Have you ever received a call from someone with a heavy Indian accent from Microsoft saying your computer had errors or viruses? The purpose of these telephone calls is to get an easy R500 (or whatever amount they choose) by scaring you into thinking there’s something really wrong with your computer and that they can fix it for you.
These tech support phone scams have been going on for many years and scammers keep on defrauding innocent people if their money because their success ratio is still worth their time and effort. Pensioners and non-technical people are most often victims, as these smooth-tongued Indian operators are very good at blinding you with “technospeak”.
Often the caller’s number will not appear on your phone, a sign that they were using some Voice over IP (VoIP) or such technology that both completely hides their identity and costs them nothing for long distance calls.
This scam is a well-oiled machine which starts off with the alleged Microsoft representative asking you to turn on your computer to perform some checks for errors. They essentially make you open different applications which aren’t typically known by regular users.
You will be instructed to press the “Windows” and “R” keys together to get to the Windows Run dialog box and then run a command to open up Window’s Event Viewer:
Conveniently, the Event Viewer will always show some warning or error which the scammer can use to instill fear. Often files legitimate files stored in the Windows Prefetch folder will be called spyware and viruses, but this is a lie, as those Prefetch files are simply used by Windows to launch programs faster. The “System Configuration Utility”, also known as msconfig, will be also used to focus the victim on the status of each Service to count how many “stopped” ones there are.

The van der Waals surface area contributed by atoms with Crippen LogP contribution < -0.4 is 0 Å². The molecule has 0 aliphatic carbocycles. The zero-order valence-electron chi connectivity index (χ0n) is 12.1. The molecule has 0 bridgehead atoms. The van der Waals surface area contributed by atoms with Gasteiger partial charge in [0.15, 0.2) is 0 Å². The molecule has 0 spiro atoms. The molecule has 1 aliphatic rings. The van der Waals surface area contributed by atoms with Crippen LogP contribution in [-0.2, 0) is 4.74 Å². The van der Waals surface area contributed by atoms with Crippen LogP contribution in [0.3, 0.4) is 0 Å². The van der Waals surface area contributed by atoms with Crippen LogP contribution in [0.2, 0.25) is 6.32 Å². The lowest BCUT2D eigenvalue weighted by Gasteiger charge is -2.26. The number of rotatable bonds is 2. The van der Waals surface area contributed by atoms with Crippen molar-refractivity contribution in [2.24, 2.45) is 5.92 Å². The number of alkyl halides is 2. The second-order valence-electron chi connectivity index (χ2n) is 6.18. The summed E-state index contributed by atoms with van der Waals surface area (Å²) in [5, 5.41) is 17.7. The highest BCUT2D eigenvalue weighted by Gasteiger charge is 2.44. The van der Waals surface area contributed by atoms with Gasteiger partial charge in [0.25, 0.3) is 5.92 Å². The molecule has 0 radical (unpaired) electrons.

The next step of the scan consists of allowing a remote person to fix these “issues” for the victim. This involves giving the scammer access to your computer using a remote control program like TeamViewer.
The scammers will then perform questionable tasks to “repair” the system, such as installing trials of other legitimate security software, installing malware (including rogue security software) designed to collect the user’s personal information, and deleting the aforementioned files that were previously claimed to be malware.
They then coax the victim into paying for their services or the software designed to “repair” their computer, and in turn, gain access to the victim’s credit card information, which can be used to make additional fraudulent charges. Afterwards, the scammer may also claim that the victim is eligible for a refund, and request the user’s bank account information—which is instead used to steal more money from the victim rather than providing the promised refund.